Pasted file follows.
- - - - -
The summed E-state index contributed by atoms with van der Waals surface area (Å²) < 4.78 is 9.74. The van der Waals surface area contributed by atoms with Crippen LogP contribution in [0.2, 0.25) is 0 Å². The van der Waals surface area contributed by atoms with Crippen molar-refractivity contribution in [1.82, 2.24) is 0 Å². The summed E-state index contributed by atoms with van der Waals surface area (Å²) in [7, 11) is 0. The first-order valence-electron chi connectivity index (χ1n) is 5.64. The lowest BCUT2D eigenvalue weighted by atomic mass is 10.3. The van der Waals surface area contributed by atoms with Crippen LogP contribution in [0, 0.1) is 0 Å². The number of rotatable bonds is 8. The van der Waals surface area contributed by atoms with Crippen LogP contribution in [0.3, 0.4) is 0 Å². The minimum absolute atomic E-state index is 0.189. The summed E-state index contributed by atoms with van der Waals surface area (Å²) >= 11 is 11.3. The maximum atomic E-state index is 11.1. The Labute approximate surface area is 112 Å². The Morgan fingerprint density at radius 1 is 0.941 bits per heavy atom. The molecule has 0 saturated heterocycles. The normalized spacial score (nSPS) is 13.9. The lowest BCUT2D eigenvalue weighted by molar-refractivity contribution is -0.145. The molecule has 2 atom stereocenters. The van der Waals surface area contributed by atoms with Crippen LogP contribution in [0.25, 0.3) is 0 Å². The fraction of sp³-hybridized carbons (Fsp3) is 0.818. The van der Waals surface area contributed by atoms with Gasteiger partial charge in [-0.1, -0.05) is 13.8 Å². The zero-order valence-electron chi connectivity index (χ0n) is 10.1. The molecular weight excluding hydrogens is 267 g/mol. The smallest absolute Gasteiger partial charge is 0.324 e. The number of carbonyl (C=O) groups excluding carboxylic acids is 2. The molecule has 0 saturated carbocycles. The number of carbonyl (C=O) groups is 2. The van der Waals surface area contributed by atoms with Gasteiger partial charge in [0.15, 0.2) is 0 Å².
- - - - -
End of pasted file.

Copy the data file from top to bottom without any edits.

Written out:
The summed E-state index contributed by atoms with van der Waals surface area (Å²) < 4.78 is 9.74. The van der Waals surface area contributed by atoms with Crippen LogP contribution in [0.2, 0.25) is 0 Å². The van der Waals surface area contributed by atoms with Crippen molar-refractivity contribution in [1.82, 2.24) is 0 Å². The summed E-state index contributed by atoms with van der Waals surface area (Å²) in [7, 11) is 0. The first-order valence-electron chi connectivity index (χ1n) is 5.64. The lowest BCUT2D eigenvalue weighted by atomic mass is 10.3. The van der Waals surface area contributed by atoms with Crippen LogP contribution in [0, 0.1) is 0 Å². The number of rotatable bonds is 8. The van der Waals surface area contributed by atoms with Crippen LogP contribution in [0.3, 0.4) is 0 Å². The minimum absolute atomic E-state index is 0.189. The summed E-state index contributed by atoms with van der Waals surface area (Å²) >= 11 is 11.3. The maximum atomic E-state index is 11.1. The Labute approximate surface area is 112 Å². The Morgan fingerprint density at radius 1 is 0.941 bits per heavy atom. The molecule has 0 saturated heterocycles. The normalized spacial score (nSPS) is 13.9. The lowest BCUT2D eigenvalue weighted by molar-refractivity contribution is -0.145. The molecule has 2 atom stereocenters. The van der Waals surface area contributed by atoms with Crippen LogP contribution in [0.25, 0.3) is 0 Å². The fraction of sp³-hybridized carbons (Fsp3) is 0.818. The van der Waals surface area contributed by atoms with Gasteiger partial charge in [-0.1, -0.05) is 13.8 Å². The zero-order valence-electron chi connectivity index (χ0n) is 10.1. The molecular weight excluding hydrogens is 267 g/mol. The smallest absolute Gasteiger partial charge is 0.324 e. The number of carbonyl (C=O) groups excluding carboxylic acids is 2. The molecule has 0 saturated carbocycles. The number of carbonyl (C=O) groups is 2. The van der Waals surface area contributed by atoms with Gasteiger partial charge in [0.15, 0.2) is 0 Å².